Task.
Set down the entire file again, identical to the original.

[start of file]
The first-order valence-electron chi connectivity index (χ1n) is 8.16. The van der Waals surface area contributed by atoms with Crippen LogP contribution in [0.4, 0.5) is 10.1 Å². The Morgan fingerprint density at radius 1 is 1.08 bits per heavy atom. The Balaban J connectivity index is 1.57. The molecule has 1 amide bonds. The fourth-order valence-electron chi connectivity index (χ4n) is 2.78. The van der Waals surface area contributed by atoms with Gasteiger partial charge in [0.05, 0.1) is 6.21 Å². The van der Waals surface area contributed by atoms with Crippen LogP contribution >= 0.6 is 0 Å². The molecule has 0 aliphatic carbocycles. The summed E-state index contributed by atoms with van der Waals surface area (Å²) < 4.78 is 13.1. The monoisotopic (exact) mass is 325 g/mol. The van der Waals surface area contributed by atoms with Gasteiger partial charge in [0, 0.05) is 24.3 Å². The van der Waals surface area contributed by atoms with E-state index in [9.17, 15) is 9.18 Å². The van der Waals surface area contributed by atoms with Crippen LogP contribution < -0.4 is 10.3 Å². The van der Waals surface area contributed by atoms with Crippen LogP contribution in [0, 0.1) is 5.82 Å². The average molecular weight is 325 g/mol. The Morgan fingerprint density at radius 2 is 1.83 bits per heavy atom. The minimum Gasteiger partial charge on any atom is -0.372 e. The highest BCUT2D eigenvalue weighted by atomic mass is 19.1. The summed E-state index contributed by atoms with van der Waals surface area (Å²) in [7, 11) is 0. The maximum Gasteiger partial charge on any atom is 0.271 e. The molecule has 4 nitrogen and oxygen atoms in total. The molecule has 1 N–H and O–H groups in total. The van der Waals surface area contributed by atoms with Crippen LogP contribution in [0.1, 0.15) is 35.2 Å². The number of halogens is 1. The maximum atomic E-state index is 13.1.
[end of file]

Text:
The first-order valence-electron chi connectivity index (χ1n) is 8.16. The van der Waals surface area contributed by atoms with Crippen LogP contribution in [0.4, 0.5) is 10.1 Å². The Morgan fingerprint density at radius 1 is 1.08 bits per heavy atom. The Balaban J connectivity index is 1.57. The molecule has 1 amide bonds. The fourth-order valence-electron chi connectivity index (χ4n) is 2.78. The van der Waals surface area contributed by atoms with Gasteiger partial charge in [0.05, 0.1) is 6.21 Å². The van der Waals surface area contributed by atoms with Crippen LogP contribution >= 0.6 is 0 Å². The molecule has 0 aliphatic carbocycles. The summed E-state index contributed by atoms with van der Waals surface area (Å²) < 4.78 is 13.1. The monoisotopic (exact) mass is 325 g/mol. The van der Waals surface area contributed by atoms with Gasteiger partial charge in [0, 0.05) is 24.3 Å². The van der Waals surface area contributed by atoms with E-state index in [9.17, 15) is 9.18 Å². The van der Waals surface area contributed by atoms with Crippen LogP contribution < -0.4 is 10.3 Å². The van der Waals surface area contributed by atoms with Crippen LogP contribution in [0, 0.1) is 5.82 Å². The average molecular weight is 325 g/mol. The Morgan fingerprint density at radius 2 is 1.83 bits per heavy atom. The minimum Gasteiger partial charge on any atom is -0.372 e. The highest BCUT2D eigenvalue weighted by atomic mass is 19.1. The summed E-state index contributed by atoms with van der Waals surface area (Å²) in [7, 11) is 0. The maximum Gasteiger partial charge on any atom is 0.271 e. The molecule has 4 nitrogen and oxygen atoms in total. The molecule has 1 N–H and O–H groups in total. The van der Waals surface area contributed by atoms with Crippen LogP contribution in [0.1, 0.15) is 35.2 Å². The number of halogens is 1. The maximum atomic E-state index is 13.1.